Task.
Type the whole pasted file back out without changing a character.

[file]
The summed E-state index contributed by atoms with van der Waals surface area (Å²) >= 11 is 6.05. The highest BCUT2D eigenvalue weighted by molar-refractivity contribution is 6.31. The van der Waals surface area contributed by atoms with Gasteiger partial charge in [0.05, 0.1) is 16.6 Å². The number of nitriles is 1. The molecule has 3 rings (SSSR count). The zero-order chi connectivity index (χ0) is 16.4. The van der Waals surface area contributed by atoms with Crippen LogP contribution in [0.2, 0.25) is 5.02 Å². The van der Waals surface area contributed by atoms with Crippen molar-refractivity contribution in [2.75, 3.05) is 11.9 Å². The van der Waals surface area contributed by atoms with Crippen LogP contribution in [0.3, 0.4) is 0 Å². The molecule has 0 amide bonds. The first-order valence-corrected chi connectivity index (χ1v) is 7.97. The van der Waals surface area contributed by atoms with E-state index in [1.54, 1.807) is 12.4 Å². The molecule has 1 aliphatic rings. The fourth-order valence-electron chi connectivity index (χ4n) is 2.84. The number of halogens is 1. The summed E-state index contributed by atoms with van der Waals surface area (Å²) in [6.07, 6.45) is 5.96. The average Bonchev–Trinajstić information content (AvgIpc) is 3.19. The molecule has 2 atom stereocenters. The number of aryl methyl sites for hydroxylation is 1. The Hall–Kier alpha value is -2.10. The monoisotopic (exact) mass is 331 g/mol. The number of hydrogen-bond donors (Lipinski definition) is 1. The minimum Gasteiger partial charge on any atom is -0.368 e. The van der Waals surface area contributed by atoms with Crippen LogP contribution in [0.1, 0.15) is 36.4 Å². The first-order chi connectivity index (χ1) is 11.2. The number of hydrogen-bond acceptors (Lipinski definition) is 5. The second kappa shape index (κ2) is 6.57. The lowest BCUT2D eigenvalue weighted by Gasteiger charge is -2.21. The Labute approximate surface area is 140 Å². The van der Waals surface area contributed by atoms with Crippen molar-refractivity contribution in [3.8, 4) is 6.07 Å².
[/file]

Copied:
The summed E-state index contributed by atoms with van der Waals surface area (Å²) >= 11 is 6.05. The highest BCUT2D eigenvalue weighted by molar-refractivity contribution is 6.31. The van der Waals surface area contributed by atoms with Gasteiger partial charge in [0.05, 0.1) is 16.6 Å². The number of nitriles is 1. The molecule has 3 rings (SSSR count). The zero-order chi connectivity index (χ0) is 16.4. The van der Waals surface area contributed by atoms with Crippen LogP contribution in [0.2, 0.25) is 5.02 Å². The van der Waals surface area contributed by atoms with Crippen molar-refractivity contribution in [2.75, 3.05) is 11.9 Å². The van der Waals surface area contributed by atoms with Crippen LogP contribution in [0.3, 0.4) is 0 Å². The molecule has 0 amide bonds. The first-order valence-corrected chi connectivity index (χ1v) is 7.97. The van der Waals surface area contributed by atoms with E-state index in [1.54, 1.807) is 12.4 Å². The molecule has 1 aliphatic rings. The fourth-order valence-electron chi connectivity index (χ4n) is 2.84. The number of halogens is 1. The summed E-state index contributed by atoms with van der Waals surface area (Å²) in [6.07, 6.45) is 5.96. The average Bonchev–Trinajstić information content (AvgIpc) is 3.19. The molecule has 2 atom stereocenters. The number of aryl methyl sites for hydroxylation is 1. The Hall–Kier alpha value is -2.10. The monoisotopic (exact) mass is 331 g/mol. The number of hydrogen-bond donors (Lipinski definition) is 1. The minimum Gasteiger partial charge on any atom is -0.368 e. The van der Waals surface area contributed by atoms with Crippen LogP contribution in [0.1, 0.15) is 36.4 Å². The first-order chi connectivity index (χ1) is 11.2. The number of hydrogen-bond acceptors (Lipinski definition) is 5. The second kappa shape index (κ2) is 6.57. The lowest BCUT2D eigenvalue weighted by Gasteiger charge is -2.21. The Labute approximate surface area is 140 Å². The van der Waals surface area contributed by atoms with Crippen molar-refractivity contribution in [3.8, 4) is 6.07 Å².